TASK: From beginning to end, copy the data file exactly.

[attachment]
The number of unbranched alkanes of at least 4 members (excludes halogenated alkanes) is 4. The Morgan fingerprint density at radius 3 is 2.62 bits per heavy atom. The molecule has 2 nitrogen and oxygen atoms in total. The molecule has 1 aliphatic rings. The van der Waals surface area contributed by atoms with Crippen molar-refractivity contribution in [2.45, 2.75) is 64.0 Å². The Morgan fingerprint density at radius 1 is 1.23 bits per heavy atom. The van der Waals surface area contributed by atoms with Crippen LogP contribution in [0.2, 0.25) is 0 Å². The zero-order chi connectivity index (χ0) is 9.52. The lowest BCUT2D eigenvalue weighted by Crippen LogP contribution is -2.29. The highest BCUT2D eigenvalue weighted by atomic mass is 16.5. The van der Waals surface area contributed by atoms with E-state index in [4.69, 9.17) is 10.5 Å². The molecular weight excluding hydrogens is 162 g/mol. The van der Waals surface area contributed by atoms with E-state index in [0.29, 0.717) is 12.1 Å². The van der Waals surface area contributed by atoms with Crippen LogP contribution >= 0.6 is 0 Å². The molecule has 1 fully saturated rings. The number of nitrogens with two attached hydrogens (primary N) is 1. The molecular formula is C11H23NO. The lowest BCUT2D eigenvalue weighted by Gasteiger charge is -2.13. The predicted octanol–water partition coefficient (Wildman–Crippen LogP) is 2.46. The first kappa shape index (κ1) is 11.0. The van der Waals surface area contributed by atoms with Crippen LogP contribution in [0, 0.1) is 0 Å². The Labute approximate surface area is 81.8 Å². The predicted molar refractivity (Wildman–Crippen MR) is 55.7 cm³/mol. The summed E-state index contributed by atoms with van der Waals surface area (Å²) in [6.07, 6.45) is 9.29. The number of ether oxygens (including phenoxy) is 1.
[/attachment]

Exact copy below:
The number of unbranched alkanes of at least 4 members (excludes halogenated alkanes) is 4. The Morgan fingerprint density at radius 3 is 2.62 bits per heavy atom. The molecule has 2 nitrogen and oxygen atoms in total. The molecule has 1 aliphatic rings. The van der Waals surface area contributed by atoms with Crippen molar-refractivity contribution in [2.45, 2.75) is 64.0 Å². The Morgan fingerprint density at radius 1 is 1.23 bits per heavy atom. The van der Waals surface area contributed by atoms with Crippen LogP contribution in [0.2, 0.25) is 0 Å². The zero-order chi connectivity index (χ0) is 9.52. The lowest BCUT2D eigenvalue weighted by Crippen LogP contribution is -2.29. The highest BCUT2D eigenvalue weighted by atomic mass is 16.5. The van der Waals surface area contributed by atoms with E-state index in [4.69, 9.17) is 10.5 Å². The molecular weight excluding hydrogens is 162 g/mol. The van der Waals surface area contributed by atoms with E-state index in [0.29, 0.717) is 12.1 Å². The van der Waals surface area contributed by atoms with Crippen LogP contribution >= 0.6 is 0 Å². The molecule has 1 fully saturated rings. The number of nitrogens with two attached hydrogens (primary N) is 1. The molecular formula is C11H23NO. The lowest BCUT2D eigenvalue weighted by Gasteiger charge is -2.13. The predicted octanol–water partition coefficient (Wildman–Crippen LogP) is 2.46. The first kappa shape index (κ1) is 11.0. The van der Waals surface area contributed by atoms with Crippen LogP contribution in [0, 0.1) is 0 Å². The Labute approximate surface area is 81.8 Å². The predicted molar refractivity (Wildman–Crippen MR) is 55.7 cm³/mol. The summed E-state index contributed by atoms with van der Waals surface area (Å²) in [6.07, 6.45) is 9.29. The number of ether oxygens (including phenoxy) is 1.